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Radio 2
January 21, 2003

Tori Amos interview


Announcer: The piano and Tori Amos. [Dutch narration over a collage of Tori's music from Scarlet's Walk and then Winter]

Johan van Slooten (JS): Tori, is this the most natural environment you can be in?

Tori: Well, I guess anytime I'm next to a piano I'm calmest.

JS: Why?

Tori: I don't know (sighing). I've been my whole life I'm usually trying to find my way up, crawling up next to a piano, it just makes me feel like I see things differently.

JS: Hmmm how do you see things differently from behind a piano than in normal day-to-day life?

Tori: Maybe it's about language, she translates for me how she hears somebody speak.

JS: Would we talk differently if we were not sitting next to a piano?

Tori: Probably. Because I think there's something very tender about her. Right now, I mean, she can also be quite ferocious, but you haven't struck that in me quite yet and it's a bit early. I haven't sharpened my teeth yet, that doesn't happen until seven o'clock.

JS: Can you, let's say, play something in which you or the piano shows how tender she can be?

Tori: This is just her saying 'Hello' [Tori plays the piano while JS continues speaking in Dutch]

JS: You refer to the piano as a she, why?

Tori: They're all 'shes' to me. It's the body, the shape of them they just are. All of the ones I've ever played I see the piano essence as a she, yes.

JS: Is that why you love the piano so much?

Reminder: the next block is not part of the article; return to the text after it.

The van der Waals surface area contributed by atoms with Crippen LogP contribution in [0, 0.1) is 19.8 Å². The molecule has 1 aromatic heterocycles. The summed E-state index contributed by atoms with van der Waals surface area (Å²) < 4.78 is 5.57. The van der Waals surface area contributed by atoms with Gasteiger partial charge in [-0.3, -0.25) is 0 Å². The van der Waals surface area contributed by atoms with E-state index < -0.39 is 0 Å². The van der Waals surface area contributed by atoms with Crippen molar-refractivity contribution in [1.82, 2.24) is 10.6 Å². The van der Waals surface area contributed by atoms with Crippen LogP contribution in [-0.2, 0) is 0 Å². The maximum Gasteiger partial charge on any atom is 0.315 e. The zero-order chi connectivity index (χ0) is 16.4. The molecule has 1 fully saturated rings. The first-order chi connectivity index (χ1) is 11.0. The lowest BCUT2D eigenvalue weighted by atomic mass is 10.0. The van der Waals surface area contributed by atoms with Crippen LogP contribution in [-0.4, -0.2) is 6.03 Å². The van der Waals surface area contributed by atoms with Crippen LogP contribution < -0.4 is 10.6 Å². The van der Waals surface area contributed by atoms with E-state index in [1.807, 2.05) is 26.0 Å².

Tori: I think I love the sensuality of the instrument and I think that it carries life

JS: And it carries music

Tori: Yes, one and the same for me.

JS: Let's talk about your latest album, Scarlet's Walk. What kind of woman is Scarlet? Who is she?

Tori: The reason I called her Scarlet is she's a thread, the etymology of the word is she's a thread, and of course Scarlet O' Hara, so and they happen very close to each other, the fiction and the non-fiction in Georgia. And that's where my mother's people hail from, north Georgia, Carolinas, right in that corner so I guess Scarlet for me is any woman, she bleeds, she's weaving and she's trying to find her relationship with what she believes in.

JS: Is Scarlet's Walk an anti-America album?

Tori: Well, what it is is, it's a reflection of where America is now and the history of how we got there. It's not trying to make it pretty. Sometimes it is quite beautiful because I think that you have to learn how to hold hands with the darkness before you can walk out with it. So, in a way, I crawled underneath what I thought was going on to try and reflect what was going on at this time.

[A Sorta Fairytale (radio edit) is played]

[transcribed by Gene P.]

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